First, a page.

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Saturday, March 23, 2013

Wage rule has small impact on money outflow

Publication: NST
Date of publication: Mar 22, 2013
Section heading: Business Times
Page number: 001
Byline / Author: By Ooi Tee Ching

KUALA LUMPUR: There has not been any substantial spike in foreign workers' remittance to their home countries resulting from the implementation of minimum wages at the start of this year, said Bank Negara Malaysia (BNM).

"There's not much impact on monetary outflow despite a 20 to 25 per cent jump in their salaries," said BNM's assistant governor Dr Sukhdave Singh.

"We need to look at this comprehensively. Minimum wages are good for the economy and it ensures Malaysia achieves its high-income nation goal," he said, adding that a blanket wage floor eliminates the price advantage that foreign workers have over Malaysians, thus creating greater job opportunities for locals.

"Small and medium enterprises and the plantation sectors say it erodes our competitiveness. If these sectors' competitiveness is based on low wages, then that's the wrong economic structure," he said.

"The main objective of minimum wages is for low-income earners to be able to afford their basic living needs here," he added.

Sukhdave was speaking to reporters after presenting his views on the country's economic performance at a seminar organised by the Malaysian Economic Association here yesterday.

When asked to comment on Goods and Services Tax (GST) and government subsidy reduction, he said this tax can be implemented in a manner with no significant loss to low-income earners' welfare.

"As far as the government is concerned, many daily necessities like food products would actually be exempted from GST.

"As for subsidy rationalisation, you can physically transfer it directly to the lower income group. It would also significantly help offset any negative impacts of the subsidy rationalisation on the lower income households," he said.

On the Economic Transformation Programme, Sukhdave said it has played a catalytic role in promoting private investment and positively contribute to the country's economy.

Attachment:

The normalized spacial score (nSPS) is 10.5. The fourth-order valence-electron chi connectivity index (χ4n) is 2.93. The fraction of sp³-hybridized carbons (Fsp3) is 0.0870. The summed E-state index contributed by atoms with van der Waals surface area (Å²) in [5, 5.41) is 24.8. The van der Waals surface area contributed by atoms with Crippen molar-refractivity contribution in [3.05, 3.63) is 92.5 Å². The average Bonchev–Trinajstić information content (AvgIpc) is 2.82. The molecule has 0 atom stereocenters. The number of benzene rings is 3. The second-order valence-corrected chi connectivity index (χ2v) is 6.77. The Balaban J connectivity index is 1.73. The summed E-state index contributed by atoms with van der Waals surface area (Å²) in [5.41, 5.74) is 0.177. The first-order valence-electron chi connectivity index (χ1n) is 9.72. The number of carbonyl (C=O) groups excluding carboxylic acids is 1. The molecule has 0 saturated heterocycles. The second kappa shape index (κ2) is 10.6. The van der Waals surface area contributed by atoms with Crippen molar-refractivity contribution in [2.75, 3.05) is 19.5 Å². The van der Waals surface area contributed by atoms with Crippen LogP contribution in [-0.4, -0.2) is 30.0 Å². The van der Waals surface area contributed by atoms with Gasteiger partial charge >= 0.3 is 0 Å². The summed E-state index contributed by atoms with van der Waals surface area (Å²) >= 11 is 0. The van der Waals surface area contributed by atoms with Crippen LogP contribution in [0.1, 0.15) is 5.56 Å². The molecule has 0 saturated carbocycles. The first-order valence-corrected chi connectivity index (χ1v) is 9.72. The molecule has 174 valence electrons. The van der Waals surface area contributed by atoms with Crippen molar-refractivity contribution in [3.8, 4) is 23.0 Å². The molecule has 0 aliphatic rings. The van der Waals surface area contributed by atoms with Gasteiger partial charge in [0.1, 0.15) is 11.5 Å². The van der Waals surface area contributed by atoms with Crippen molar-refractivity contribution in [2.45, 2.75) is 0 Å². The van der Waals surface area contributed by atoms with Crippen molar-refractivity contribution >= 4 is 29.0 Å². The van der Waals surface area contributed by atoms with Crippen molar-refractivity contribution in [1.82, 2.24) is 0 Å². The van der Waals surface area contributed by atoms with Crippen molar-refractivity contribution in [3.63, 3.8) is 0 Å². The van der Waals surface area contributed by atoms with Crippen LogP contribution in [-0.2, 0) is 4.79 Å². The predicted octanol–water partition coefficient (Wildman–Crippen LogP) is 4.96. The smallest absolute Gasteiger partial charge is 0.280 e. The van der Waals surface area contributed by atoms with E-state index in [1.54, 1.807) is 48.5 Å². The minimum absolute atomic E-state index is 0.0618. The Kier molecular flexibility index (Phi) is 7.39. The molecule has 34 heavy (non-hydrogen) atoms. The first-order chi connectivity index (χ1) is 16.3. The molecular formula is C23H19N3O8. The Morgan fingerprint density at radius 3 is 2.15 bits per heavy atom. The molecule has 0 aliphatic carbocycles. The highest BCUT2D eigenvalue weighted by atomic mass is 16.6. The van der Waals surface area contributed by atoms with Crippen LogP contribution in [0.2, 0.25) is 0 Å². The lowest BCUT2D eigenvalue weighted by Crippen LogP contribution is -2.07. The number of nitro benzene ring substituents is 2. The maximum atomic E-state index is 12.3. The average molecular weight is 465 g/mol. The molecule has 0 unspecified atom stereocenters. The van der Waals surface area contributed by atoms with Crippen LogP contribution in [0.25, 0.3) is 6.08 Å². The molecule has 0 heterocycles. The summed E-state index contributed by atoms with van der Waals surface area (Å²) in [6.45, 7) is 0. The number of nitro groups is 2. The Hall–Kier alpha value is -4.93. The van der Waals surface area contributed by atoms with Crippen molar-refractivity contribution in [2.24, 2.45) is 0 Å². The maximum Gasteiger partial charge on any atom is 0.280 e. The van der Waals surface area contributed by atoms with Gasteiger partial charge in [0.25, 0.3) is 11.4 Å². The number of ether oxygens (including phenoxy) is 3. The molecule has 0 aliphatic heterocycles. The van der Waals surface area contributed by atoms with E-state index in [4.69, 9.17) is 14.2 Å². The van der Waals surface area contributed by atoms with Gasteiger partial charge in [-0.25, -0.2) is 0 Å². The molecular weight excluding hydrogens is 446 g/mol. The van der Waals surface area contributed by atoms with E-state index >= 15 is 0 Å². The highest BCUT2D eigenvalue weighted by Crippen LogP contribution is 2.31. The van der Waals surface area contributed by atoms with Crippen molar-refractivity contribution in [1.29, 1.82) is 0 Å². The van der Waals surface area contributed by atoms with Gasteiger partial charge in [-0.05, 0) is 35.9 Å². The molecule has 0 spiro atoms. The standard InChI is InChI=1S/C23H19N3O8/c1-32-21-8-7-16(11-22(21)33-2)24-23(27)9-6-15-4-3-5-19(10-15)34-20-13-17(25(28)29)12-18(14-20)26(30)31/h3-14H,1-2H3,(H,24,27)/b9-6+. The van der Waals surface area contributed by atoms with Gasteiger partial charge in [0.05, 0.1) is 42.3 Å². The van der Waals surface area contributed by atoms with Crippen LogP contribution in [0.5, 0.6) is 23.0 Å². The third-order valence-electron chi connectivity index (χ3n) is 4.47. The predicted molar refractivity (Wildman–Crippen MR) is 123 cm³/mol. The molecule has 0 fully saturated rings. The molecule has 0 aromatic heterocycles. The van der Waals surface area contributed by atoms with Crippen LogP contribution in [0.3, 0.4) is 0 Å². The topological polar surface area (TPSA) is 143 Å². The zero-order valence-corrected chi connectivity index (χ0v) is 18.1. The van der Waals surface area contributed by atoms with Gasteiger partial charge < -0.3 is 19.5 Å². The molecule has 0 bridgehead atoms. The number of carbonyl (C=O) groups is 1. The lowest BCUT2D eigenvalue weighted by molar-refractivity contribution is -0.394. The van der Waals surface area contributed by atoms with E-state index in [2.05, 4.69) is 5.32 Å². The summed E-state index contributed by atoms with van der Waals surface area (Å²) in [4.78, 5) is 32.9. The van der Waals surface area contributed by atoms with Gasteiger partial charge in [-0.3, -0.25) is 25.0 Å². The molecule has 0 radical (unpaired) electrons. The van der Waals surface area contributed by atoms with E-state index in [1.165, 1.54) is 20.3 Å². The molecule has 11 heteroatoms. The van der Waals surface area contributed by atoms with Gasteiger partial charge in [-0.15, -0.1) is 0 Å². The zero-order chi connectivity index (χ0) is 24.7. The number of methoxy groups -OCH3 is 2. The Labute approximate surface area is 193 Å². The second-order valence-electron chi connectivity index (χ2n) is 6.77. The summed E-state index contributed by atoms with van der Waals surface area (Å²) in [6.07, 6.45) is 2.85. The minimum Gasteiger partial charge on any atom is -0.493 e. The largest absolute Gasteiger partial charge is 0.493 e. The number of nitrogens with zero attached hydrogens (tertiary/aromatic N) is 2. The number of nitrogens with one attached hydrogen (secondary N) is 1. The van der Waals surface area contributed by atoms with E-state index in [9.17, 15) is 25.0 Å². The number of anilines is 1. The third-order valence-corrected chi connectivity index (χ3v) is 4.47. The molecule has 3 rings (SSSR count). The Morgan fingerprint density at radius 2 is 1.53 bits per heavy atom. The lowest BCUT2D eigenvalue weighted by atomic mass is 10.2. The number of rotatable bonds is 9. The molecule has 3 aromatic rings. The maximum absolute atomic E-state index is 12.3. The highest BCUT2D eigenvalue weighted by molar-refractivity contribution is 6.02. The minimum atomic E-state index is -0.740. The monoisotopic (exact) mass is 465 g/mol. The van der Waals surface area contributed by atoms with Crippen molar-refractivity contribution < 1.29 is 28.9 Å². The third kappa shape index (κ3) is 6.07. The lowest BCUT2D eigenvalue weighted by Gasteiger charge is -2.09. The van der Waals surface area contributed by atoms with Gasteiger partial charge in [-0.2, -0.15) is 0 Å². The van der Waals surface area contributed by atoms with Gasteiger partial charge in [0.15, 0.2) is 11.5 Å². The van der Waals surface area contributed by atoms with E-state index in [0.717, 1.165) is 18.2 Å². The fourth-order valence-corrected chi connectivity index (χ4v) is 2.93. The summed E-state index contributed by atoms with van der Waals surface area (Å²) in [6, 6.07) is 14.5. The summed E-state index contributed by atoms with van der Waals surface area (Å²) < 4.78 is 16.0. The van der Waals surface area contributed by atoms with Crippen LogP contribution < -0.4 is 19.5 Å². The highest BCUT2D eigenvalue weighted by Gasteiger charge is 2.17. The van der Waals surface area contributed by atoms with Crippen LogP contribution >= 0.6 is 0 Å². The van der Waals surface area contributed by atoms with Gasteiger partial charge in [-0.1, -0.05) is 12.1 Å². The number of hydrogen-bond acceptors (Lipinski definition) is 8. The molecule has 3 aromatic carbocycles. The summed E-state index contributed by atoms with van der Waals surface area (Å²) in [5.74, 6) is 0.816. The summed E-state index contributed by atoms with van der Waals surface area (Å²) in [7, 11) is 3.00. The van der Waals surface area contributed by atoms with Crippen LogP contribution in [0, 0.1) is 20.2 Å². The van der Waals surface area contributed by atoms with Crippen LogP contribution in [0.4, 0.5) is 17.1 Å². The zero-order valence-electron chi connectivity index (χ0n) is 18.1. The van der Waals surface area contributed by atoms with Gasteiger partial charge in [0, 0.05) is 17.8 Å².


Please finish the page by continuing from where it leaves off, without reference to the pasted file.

Thursday, March 21, 2013

GST set to plug tax loopholes

Publication: NST
Date of publication: Mar 20, 2013
Section heading: Business Times
Page number: 005
Byline / Author: By Rupa Damodaran; Kamarul Yunus; Zaidi Isham Ismail; Ooi Tee Ching; Rupinder Singh; Roziana Hamsawi; Cheryl Yvonne Achu

THE broad-based Goods and Services Tax (GST) consumption tax will enable the government to plug loopholes in the current taxation system, especially on leakages through tax evasion.

The estimated additional revenue from the GST implementation in its first two years is between zero and RM8 billion, depending on the proposed implementation rate of four to five per cent.

If the GST is set at four per cent, the revenue is expected to remain neutral.

Expected to replace the current sales tax and service tax, which are set at 10 per cent and six per cent, respectively, the tax will be levied on "value-added activities" along the delivery chain.

However, most basic products and services such as rice, raw meat, fresh fish, vegetables, domestic public transportation and healthcare services will be tax-exempt or zero-rated.

The GST forms part of the initiatives by the Public Finance Reform SRI, which targets the federal government budget deficit to shrink to three per cent in 2015 and near budget neutral by 2020.

The initiatives include an improvement in tax compliance and administration, rationalisation of corporate tax incentives, expenditure control, transparent procurement and other initiatives such as broad-based tax like the GST.